Foreign investors buying established homes could soon see associated fees tripled, while those who leave homes vacant could face double the current penalty, Treasurer Jim Chalmers revealed yesterday.

The changes are intended to increase housing stock in Australia, thereby taking the heat out of the market and easing the strain on renters.

Dr Chalmers argues that, if foreign investors were discouraged from buying established houses, they would instead use their money to fund new housing developments.

Meanwhile, hiking the fees charged to foreign investors who leave a property vacant for more than half of a year is expected to increase supply on the rental market.

It will also raise around $500 million, Dr Chalmers noted, which could in part help to fund the Government’s housing policy.

Industry experts, however, warn the plan could backfire; they claim hiking fees could discourage foreign investors from investing to Australia.

“Foreign investors build new homes, they don’t live in them, then cannot take them out of the country and are central to addressing the shortage of housing in Australia,” Housing Industry Australia chief economist Tim Reardon said.

The housing shortage falls hardest on renters, according to Mr Reardon, but renters could be set to benefit from a reduction in fees facing foreign investors constructing built-to-rent projects.

As the name suggests, those funding built-to-rent developments do so with the intention to keep the project, renting apartments out to tenants rather than selling them.

Leasing in built-to-rent developments is said to be more secure than leasing on the private market, and the projects could put a decent dent in the current rental crisis.

Just 1.02% of rental properties across Australia were empty in October, PropTrack found.

Foreign investment application fees for Build to Rent projects will be charged at the lowest commercial level from later this week, no matter what type of land is involved.

Previously, investors constructing build-to-rent developments on certain land types – residential land, for instance – faced higher foreign investment application fees.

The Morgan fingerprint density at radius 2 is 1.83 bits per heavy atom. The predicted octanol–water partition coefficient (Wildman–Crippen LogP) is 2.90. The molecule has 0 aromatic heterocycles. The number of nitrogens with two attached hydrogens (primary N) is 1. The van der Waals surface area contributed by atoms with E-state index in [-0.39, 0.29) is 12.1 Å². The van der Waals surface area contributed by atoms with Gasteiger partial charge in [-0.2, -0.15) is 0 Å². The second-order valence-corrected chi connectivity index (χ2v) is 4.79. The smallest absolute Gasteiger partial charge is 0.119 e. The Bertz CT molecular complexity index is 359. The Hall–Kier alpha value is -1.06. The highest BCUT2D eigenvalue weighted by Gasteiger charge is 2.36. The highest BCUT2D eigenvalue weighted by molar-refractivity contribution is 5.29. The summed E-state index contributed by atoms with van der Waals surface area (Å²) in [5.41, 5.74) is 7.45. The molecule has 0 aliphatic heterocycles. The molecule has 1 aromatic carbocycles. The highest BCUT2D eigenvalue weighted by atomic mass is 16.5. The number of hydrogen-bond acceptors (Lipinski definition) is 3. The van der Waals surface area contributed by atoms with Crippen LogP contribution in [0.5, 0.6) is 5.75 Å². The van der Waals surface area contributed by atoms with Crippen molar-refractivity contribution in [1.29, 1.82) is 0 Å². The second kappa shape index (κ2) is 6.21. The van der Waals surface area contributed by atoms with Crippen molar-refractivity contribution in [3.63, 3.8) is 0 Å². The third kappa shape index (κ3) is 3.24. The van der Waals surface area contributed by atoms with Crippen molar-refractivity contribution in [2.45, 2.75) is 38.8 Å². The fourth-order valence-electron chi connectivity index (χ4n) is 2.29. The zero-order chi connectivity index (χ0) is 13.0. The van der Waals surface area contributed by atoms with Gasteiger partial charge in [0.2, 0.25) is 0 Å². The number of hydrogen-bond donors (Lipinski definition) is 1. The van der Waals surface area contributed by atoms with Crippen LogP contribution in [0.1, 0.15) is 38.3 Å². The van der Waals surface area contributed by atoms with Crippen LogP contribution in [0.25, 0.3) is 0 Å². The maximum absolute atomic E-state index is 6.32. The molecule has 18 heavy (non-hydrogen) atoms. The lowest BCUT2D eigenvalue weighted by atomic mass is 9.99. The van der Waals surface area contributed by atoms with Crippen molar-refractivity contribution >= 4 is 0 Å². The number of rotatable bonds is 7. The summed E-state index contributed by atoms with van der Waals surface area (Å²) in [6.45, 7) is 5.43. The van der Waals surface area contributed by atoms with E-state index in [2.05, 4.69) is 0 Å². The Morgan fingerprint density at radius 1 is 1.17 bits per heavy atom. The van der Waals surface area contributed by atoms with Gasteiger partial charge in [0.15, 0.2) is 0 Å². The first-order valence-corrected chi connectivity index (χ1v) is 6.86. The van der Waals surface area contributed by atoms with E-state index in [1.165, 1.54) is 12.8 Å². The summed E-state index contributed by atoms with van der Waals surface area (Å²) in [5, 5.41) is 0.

“Build-to-rent has the potential to create 150,000 homes over the next decade, but the settings must be right,” Property Council of Australia CEO Mike Zorbas said.

He noted that changing property investment rules “week in and week out” could hamper the nation from reaching its target of building 1.2 million new homes in the five years from July.

According to ABS figures for October, there were just 284 new 'non resident' home loans funded in the month, compared to more than 31,000 owner occupier loans and 16,800 investment loans. 

Monthly numbers have been fairly steady for the past four-and-a-half years, when the statistical series began.

However trusts and international student property buying can obfuscate figures.

On top of fee hikes, the Albanese Government will strengthen the Australian Taxation Office’s (ATO) abilities to ensure foreign investors are following the rules.

One rule demands temporary visa holders who buy property to live in for the duration of their stay sell their home after they leave the country.

Propertyology head of research Simon Pressley dubbed the proposed changes “absolute donuts”. 

“These policy changes will have no material impact on market conditions, including housing supply and asset values,” he told

“Many residential buildings in high density locations across Australia would struggle to ever get developed if not for the preparedness of foreign buyers to sign purchase contracts which help developers meet their pre-sale quota for construction to commence.

“This is yet another example of a politician standing on a podium and pretending to take the national housing mess seriously. 

“Surely people are intelligent enough to see that the government’s primary motivation for these changes is raising more tax revenue. That’s it”

Image by Joseph Bobadilla on Unsplash.

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